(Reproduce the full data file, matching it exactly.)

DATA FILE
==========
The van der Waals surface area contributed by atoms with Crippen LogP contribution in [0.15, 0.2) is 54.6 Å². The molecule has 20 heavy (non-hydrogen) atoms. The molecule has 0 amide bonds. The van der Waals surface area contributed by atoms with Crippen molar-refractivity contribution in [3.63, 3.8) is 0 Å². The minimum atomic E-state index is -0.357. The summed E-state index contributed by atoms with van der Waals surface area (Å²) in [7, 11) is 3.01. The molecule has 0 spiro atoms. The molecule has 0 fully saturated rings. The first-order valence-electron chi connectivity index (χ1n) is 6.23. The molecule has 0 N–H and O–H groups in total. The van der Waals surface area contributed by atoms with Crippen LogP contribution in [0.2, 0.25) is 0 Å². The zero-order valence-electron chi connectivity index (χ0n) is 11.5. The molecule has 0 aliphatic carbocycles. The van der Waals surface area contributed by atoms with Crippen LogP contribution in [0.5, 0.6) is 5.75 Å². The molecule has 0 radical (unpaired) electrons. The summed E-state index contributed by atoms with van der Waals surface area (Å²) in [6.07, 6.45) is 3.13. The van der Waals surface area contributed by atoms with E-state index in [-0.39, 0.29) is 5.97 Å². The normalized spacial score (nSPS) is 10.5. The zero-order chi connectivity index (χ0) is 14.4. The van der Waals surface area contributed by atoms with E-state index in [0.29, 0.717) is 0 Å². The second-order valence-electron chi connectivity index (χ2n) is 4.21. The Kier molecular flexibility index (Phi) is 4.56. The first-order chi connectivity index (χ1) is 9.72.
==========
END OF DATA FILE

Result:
The van der Waals surface area contributed by atoms with Crippen LogP contribution in [0.15, 0.2) is 54.6 Å². The molecule has 20 heavy (non-hydrogen) atoms. The molecule has 0 amide bonds. The van der Waals surface area contributed by atoms with Crippen molar-refractivity contribution in [3.63, 3.8) is 0 Å². The minimum atomic E-state index is -0.357. The summed E-state index contributed by atoms with van der Waals surface area (Å²) in [7, 11) is 3.01. The molecule has 0 spiro atoms. The molecule has 0 fully saturated rings. The first-order valence-electron chi connectivity index (χ1n) is 6.23. The molecule has 0 N–H and O–H groups in total. The van der Waals surface area contributed by atoms with Crippen LogP contribution in [0.2, 0.25) is 0 Å². The zero-order valence-electron chi connectivity index (χ0n) is 11.5. The molecule has 0 aliphatic carbocycles. The van der Waals surface area contributed by atoms with Crippen LogP contribution in [0.5, 0.6) is 5.75 Å². The molecule has 0 radical (unpaired) electrons. The summed E-state index contributed by atoms with van der Waals surface area (Å²) in [6.07, 6.45) is 3.13. The van der Waals surface area contributed by atoms with E-state index in [-0.39, 0.29) is 5.97 Å². The normalized spacial score (nSPS) is 10.5. The zero-order chi connectivity index (χ0) is 14.4. The van der Waals surface area contributed by atoms with E-state index in [0.29, 0.717) is 0 Å². The second-order valence-electron chi connectivity index (χ2n) is 4.21. The Kier molecular flexibility index (Phi) is 4.56. The first-order chi connectivity index (χ1) is 9.72.